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New Triboelectric Nanogenerator to Efficiently Harness Ocean Wave Energy

A newly developed water-tube-based triboelectric nanogenerator effectively transforms several irregular and low frequency mechanical energies, such as ocean wave energy, into electricity, opening a new path for developing 'blue energy.'

Multiple small WT-TENG units can be easily combined and integrated as one larger unit and realize multiplied electric outputs. Image Credit: Chinese University of Hong Kong.

The triboelectric nanogenerator was recently developed by a group of researchers from the Chinese University of Hong Kong (CUHK), Faculty of Engineering.

Nearly 70% of the Earth’s surface area is covered by oceans, which are the largest reservoirs of energy. Scientists have been investigating the method for tapping ocean energy to find a solution to the global energy crisis and pollution problems due to thermal power generation.

The nanogenerator integrates triboelectric, piezoelectric and pyroelectric nanogenerators and is one of the main technologies for mechanical energy conversion. The triboelectric nanogenerator (TENG) uses the triboelectric effect and electrostatic induction to harness mechanical energy depending on contact or sliding electrification.

But traditional TENG device usually depends on solid-to-solid contact, and it is difficult to guarantee the close contact of the two tribo-materials. At the same time, the surfaces of the materials will wear out or get damaged upon exposure to long-term friction.

The solid-to-solid-based TENGs require shell structures and/or mechanical components like rotors, holders and springs to harness random vibration energy. The complicated structure will decrease the efficiency of harnessing energy.

Under the guidance of Professor Zi Yunlong, Assistant Professor of the Department of Mechanical and Automation Engineering at CUHK, the researchers have recently solved the above technical restrictions and designed a water-tube-based TENG (WT-TENG) for irregular and low frequency environmental energy harvesting, like water waves.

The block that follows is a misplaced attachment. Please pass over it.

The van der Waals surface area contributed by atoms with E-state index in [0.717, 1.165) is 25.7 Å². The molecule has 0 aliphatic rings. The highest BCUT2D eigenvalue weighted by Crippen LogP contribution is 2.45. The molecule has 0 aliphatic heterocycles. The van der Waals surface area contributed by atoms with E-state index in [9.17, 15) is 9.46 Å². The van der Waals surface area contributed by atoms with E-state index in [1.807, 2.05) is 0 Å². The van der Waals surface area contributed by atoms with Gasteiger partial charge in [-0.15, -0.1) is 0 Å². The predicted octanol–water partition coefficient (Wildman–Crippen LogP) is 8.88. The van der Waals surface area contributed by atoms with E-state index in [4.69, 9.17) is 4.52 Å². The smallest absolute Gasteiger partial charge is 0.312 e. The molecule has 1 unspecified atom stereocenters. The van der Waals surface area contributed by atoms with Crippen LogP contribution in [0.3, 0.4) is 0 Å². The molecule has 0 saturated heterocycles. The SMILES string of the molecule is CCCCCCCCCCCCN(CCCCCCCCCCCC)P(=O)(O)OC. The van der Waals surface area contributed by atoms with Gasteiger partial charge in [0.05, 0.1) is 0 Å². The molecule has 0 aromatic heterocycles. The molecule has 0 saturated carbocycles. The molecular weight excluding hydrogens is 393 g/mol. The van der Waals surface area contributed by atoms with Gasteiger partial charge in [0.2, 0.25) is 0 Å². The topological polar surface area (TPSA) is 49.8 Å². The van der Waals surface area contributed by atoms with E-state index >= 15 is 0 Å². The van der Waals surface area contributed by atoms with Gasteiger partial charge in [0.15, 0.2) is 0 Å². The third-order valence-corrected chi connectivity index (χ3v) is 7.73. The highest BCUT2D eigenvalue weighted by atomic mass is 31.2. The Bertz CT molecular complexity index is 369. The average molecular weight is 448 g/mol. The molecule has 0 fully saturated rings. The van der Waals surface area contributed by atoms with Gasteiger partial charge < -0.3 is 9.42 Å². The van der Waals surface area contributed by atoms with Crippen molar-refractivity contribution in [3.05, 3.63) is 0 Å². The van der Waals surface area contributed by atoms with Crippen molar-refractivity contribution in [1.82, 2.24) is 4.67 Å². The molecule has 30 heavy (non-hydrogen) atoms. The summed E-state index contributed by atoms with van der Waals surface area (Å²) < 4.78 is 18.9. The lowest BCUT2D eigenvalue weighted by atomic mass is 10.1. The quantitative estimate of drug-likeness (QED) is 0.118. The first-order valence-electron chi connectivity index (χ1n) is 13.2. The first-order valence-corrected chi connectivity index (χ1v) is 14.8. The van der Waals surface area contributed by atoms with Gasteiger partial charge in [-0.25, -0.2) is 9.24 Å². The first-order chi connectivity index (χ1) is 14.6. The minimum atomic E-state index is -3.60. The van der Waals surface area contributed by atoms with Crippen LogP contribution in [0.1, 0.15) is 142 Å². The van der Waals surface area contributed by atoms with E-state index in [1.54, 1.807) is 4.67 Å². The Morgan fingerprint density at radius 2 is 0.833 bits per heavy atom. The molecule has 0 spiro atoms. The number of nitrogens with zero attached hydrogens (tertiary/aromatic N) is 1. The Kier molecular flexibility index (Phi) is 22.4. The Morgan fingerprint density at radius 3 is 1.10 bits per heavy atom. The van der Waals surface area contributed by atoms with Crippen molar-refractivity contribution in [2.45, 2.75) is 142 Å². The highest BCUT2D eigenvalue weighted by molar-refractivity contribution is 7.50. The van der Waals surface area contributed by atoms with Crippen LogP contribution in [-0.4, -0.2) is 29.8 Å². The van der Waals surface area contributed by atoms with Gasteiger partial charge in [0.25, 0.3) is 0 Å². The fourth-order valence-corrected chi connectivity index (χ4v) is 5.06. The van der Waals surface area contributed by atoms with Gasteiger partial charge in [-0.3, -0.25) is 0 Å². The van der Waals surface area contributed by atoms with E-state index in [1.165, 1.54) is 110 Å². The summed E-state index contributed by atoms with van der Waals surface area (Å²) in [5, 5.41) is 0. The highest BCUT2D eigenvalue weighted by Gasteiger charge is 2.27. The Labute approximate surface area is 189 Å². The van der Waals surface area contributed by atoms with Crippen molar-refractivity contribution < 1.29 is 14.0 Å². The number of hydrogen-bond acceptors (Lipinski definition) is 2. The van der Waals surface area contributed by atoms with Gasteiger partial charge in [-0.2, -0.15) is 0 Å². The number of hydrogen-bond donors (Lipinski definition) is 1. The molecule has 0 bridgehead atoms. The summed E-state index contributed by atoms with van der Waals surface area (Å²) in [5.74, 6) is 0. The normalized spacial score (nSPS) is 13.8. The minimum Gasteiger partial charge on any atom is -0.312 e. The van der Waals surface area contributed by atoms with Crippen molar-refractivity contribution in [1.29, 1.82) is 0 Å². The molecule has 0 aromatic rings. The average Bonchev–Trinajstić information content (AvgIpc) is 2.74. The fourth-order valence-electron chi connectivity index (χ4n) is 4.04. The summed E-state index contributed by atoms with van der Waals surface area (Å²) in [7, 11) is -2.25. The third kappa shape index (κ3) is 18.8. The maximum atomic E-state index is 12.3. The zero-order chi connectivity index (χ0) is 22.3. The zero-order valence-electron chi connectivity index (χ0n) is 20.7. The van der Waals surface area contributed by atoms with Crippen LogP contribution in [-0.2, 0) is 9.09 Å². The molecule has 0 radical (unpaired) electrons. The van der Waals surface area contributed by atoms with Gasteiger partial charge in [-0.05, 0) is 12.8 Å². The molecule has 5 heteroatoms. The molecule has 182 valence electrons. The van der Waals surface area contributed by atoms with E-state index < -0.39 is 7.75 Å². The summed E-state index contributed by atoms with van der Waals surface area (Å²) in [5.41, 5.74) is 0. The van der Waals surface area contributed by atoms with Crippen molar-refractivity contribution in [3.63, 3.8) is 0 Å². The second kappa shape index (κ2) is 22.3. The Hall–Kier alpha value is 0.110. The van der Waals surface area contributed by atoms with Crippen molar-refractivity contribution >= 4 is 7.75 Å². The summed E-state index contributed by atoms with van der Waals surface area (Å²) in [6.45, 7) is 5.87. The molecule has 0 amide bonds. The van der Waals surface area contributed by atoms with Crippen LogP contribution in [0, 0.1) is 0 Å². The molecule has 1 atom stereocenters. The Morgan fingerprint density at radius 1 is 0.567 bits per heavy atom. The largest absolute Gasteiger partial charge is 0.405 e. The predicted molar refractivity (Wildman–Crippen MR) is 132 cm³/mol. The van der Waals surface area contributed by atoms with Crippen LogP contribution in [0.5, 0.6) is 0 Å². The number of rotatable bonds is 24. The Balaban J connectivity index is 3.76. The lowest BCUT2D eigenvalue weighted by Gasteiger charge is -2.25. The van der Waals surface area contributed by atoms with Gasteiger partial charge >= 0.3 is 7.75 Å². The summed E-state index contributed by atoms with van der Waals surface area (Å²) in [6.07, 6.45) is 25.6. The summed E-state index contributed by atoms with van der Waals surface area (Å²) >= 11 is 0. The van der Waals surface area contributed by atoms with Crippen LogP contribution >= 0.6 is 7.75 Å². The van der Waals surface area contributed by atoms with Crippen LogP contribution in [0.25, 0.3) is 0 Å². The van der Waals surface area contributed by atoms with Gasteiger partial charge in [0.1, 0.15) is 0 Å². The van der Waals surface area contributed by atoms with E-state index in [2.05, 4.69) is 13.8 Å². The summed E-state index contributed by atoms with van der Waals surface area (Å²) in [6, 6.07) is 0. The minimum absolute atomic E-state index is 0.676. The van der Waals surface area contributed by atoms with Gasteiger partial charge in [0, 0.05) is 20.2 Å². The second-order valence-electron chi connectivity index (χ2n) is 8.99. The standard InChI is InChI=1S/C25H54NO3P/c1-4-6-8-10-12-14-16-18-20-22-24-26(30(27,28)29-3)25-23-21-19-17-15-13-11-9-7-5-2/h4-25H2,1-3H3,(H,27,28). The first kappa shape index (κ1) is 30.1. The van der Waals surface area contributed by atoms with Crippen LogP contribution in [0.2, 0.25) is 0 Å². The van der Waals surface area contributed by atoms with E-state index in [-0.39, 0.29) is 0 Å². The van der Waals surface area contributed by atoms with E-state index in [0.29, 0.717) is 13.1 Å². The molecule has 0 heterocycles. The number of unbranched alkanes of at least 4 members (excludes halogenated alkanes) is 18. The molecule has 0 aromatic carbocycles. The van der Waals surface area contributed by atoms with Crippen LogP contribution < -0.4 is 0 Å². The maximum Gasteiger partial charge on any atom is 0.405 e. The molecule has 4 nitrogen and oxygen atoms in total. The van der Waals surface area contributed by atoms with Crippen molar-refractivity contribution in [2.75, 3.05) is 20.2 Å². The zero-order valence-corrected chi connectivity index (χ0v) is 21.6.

The researchers enclosed water in a finger-sized tube (FEP). The movement of water in the tube between regions of the two electrodes leads to the formation of triboelectrification, thus enabling the production of electric current.

By leveraging water’s flexibility, the WT-TENG can be made to function in several modes, such as seesaw, swing, rotation and horizontal linear modes, to harness energy from various mechanical movements in the surrounding, like wind, ocean waves, vehicle, and body movements.

As a result of the high contact closeness present between the water and the tube surface, the output volumetric charge density of the WT-TENG is considerably improved, thereby achieving 9 mC/m3 at a frequency as low as 0.25 Hz, which is more than all earlier reports.

Furthermore, quite similar to toy building bricks, several small WT-TENG units can be simply integrated and combined as one bigger unit to achieve multiplied electric outputs. Scientists developed two power generation units.

The first one is a box with 34 WT-TENG units, which was positioned in the sea to gather ocean wave energy.

The second one is a wristband made of 10 WT-TENG units. One of the researchers worn it on and continued to swing her arms for body motion energy harnessing. The maximum power generations of the two tests were both sufficient to power 150 LED light bulbs.

Previous designs of ocean energy harvesters have been equipped with electromagnetic-based generators which are large in size and heavy, and will only generate power if the frequency of ocean waves reaches a certain high level. Our latest research has overcome the technical hurdles and will promote the use of nanogenerators, especially in ‘blue energy’ harvesting, offering a new direction for the development of renewable energy to achieve carbo neutrality.

Zi Yunlong, Assistant Professor, Department of Mechanical and Automation Engineering, Chinese University of Hong Kong

The article’s first author is Postdoctoral Fellow Dr Wu Hao, and Professor Zi Yunlong is the only corresponding author. Professor Wang Zuankai from the City University of Hong Kong contributed to the study by offering guidance.

Journal Reference:

Wu, H., et al. (2021) Multi‐Mode Water‐Tube‐Based Triboelectric Nanogenerator Designed for Low‐Frequency Energy Harvesting with Ultrahigh Volumetric Charge Density. Advanced Energy Materials. doi.org/10.1002/aenm.202100038.

Source: https://www.cuhk.edu

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